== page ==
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Sunday, 20 April 2014 09:18 pm

Designer showcases NZ fashion talent in Kuala Lumpur

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WELLINGTON designer Hannah Shand shared the spotlight with Jimmy Choo at a fashion design competition in Kuala Lumpur.

Ms Shand, above right, won $3000 with her design collaborator ‘Moto’ KEEK Wen Han, left, when they placed third in the Virtual Re-Start Competition.

The competition showcased creative talent during NZ Week, an education promotional event hosted by New Zealand in Malaysia.

Choo, the international shoe designer, presented the awards.

Graduates from New Zealand fashion institutes were paired up with Malaysian counterparts to create a runway collection from scratch.

STAINED SILK: Hannah Shand with her handpainted silk designs with the effect of stained glass shards.

They had less than a month from final design submissions to create four original designs – with the added complication of working with a collaborator on a different continent.

Teams were tasked with making fashion design stand for a ‘restart’, reflecting the February 2011 Christchurch earthquake.

“I was really lucky as my design partner Moto and I were able to work well together and blend our strengths like his talent for tailoring and the artistic concepts I sometimes explore in my work,” said Ms Shand.

The collaboration between Ms Shand and Mr Keek, titled Whakahou, was so successful, it later featured in a fashion show at the Pavillion, one of Kuala Lumpur’s busiest shopping attractions.

She says her Malaysian collaborator suggested the Maori word ‘Whakahou’ for the title – meaning ‘rebuild’ or ‘update’.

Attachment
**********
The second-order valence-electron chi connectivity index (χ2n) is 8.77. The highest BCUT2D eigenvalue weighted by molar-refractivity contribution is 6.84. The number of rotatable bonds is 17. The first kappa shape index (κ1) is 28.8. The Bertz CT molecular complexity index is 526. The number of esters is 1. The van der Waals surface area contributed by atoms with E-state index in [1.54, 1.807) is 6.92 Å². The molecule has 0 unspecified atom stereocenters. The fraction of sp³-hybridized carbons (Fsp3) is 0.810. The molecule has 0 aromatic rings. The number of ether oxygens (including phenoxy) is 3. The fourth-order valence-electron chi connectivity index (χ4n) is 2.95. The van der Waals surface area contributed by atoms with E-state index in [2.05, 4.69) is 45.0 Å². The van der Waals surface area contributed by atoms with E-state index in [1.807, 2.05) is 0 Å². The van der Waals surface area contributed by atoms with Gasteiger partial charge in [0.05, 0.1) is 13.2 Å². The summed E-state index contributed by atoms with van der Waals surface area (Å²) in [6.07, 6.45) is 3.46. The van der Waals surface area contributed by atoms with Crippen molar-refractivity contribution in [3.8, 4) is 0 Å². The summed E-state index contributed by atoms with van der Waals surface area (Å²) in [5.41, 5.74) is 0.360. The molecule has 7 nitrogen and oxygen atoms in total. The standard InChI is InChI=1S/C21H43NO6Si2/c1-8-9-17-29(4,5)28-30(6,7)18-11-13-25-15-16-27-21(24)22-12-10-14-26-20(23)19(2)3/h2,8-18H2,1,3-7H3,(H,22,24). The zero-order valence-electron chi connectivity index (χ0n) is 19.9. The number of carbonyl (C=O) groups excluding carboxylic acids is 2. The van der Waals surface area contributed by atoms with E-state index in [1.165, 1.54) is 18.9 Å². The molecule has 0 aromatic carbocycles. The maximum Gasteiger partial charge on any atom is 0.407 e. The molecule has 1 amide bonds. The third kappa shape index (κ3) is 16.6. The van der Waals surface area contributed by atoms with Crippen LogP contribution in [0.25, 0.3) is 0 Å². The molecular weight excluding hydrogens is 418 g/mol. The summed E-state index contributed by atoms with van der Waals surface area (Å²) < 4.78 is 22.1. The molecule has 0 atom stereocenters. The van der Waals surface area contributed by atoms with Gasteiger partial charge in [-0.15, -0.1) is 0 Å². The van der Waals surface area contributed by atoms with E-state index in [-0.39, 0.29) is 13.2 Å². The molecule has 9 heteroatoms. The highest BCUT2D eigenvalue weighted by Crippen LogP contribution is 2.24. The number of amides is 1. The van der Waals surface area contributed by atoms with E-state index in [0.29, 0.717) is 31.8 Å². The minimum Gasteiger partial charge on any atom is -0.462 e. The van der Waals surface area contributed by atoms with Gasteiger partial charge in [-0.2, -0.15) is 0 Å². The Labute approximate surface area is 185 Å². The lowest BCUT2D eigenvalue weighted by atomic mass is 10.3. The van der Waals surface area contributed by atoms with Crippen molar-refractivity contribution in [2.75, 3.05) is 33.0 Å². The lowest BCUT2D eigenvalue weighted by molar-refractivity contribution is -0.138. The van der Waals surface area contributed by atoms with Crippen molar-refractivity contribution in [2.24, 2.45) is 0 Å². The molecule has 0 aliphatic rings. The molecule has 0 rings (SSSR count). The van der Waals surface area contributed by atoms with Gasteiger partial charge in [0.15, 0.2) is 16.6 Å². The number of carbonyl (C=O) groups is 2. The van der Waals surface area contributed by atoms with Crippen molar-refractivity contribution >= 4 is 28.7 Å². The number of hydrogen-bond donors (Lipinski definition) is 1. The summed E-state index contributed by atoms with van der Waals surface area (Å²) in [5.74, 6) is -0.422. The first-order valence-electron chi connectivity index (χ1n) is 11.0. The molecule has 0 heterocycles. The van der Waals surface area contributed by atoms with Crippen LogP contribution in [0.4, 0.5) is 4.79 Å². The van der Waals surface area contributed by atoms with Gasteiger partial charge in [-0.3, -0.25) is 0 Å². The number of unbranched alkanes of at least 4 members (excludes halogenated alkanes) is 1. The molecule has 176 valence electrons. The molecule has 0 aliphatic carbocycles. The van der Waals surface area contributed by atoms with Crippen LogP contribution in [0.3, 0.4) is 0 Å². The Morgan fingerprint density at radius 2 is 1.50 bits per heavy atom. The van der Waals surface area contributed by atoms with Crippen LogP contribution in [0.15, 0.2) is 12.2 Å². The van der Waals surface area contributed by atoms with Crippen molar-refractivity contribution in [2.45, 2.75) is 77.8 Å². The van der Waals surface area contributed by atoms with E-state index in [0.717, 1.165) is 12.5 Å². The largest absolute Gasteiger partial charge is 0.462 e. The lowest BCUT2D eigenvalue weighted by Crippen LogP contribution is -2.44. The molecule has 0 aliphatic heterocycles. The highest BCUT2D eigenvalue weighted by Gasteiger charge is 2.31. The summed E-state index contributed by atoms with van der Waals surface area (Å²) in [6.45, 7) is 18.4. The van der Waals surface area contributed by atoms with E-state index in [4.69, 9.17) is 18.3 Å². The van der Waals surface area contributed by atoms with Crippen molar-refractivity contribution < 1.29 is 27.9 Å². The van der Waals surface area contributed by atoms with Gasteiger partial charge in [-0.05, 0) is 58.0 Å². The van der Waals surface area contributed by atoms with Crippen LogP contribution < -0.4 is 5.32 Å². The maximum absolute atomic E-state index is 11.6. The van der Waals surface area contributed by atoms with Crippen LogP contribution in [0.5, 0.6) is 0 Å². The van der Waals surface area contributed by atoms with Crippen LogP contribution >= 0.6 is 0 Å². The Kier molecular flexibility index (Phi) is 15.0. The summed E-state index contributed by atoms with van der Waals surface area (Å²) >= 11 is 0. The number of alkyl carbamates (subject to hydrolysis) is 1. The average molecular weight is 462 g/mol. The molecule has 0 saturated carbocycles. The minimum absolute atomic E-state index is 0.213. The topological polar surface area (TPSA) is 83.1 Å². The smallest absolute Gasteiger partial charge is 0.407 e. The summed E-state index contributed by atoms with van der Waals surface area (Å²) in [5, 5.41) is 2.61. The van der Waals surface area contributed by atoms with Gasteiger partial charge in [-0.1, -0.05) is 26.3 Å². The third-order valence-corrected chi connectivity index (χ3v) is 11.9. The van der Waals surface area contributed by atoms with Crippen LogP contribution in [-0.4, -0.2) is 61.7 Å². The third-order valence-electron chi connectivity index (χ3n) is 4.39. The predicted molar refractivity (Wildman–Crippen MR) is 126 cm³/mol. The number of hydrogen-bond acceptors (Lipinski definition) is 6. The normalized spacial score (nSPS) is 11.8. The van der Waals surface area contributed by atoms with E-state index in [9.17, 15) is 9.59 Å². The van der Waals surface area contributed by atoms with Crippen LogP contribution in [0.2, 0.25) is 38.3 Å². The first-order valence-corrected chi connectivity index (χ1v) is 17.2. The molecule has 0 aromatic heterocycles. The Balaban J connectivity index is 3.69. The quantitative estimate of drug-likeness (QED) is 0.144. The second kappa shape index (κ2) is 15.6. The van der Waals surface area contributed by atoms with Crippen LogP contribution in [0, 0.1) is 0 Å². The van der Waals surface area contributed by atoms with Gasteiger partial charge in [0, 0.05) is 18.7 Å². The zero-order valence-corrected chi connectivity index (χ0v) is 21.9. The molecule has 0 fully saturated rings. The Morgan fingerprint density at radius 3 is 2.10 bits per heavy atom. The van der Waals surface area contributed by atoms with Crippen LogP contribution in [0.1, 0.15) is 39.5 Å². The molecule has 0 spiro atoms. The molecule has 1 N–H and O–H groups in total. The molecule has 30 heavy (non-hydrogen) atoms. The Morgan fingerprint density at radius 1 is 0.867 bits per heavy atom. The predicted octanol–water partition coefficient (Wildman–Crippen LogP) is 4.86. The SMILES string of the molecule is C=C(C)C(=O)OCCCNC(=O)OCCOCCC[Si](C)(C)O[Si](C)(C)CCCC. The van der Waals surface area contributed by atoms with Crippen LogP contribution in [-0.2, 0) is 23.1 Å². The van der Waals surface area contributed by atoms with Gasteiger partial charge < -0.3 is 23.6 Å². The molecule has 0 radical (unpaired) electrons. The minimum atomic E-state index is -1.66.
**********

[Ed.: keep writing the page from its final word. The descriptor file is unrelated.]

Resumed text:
“Moto saw my final year degree work which I handpainted fabric for. He loved that so using the technique to show the theme of stained glass panels was a key element we incorporated.”

Beauty in falling shards of stained glass and scattered rubble, structures, window silhouettes and light were some of the ideas expressed in their design brief.

They took inspiration from the structures of Christchurch Cathedral, and striking themes of both the iconic landmark and the new ‘transitional’ church.

THROWING LIGHT: Garments were inspired by cathedral structures, light and silhouettes among other themes.

Ms Shand says the ‘virtual’ part of the competitionbecame invaluable as they used mobile conference calling and a social media group page to keep updated.

The planning included everything from budgeting and sourcing material to music.

An allowance was provided, but expensive silk chiffon and days of hand-sewing beads left no room for error during the design process.

“The cost of materials was so much more expensive over here, and as budgeting was one of the things we were judged on, we had to plan everything really well,” she said.

Her contribution to the designs included hand painted silk illustrations and leatherwork.

Ms Shand, a Massey University graduate, likes to combine her talent for different creative arts into her collections.

“I feel it is a point of difference in my work and what I have to offer, that I have handcrafted my design details,” said Ms Shand.

Ms Shand has an interest in furthering her experience with bridal or costume design because of the focus on handcrafted skills.

Front page image: Michelle Davies

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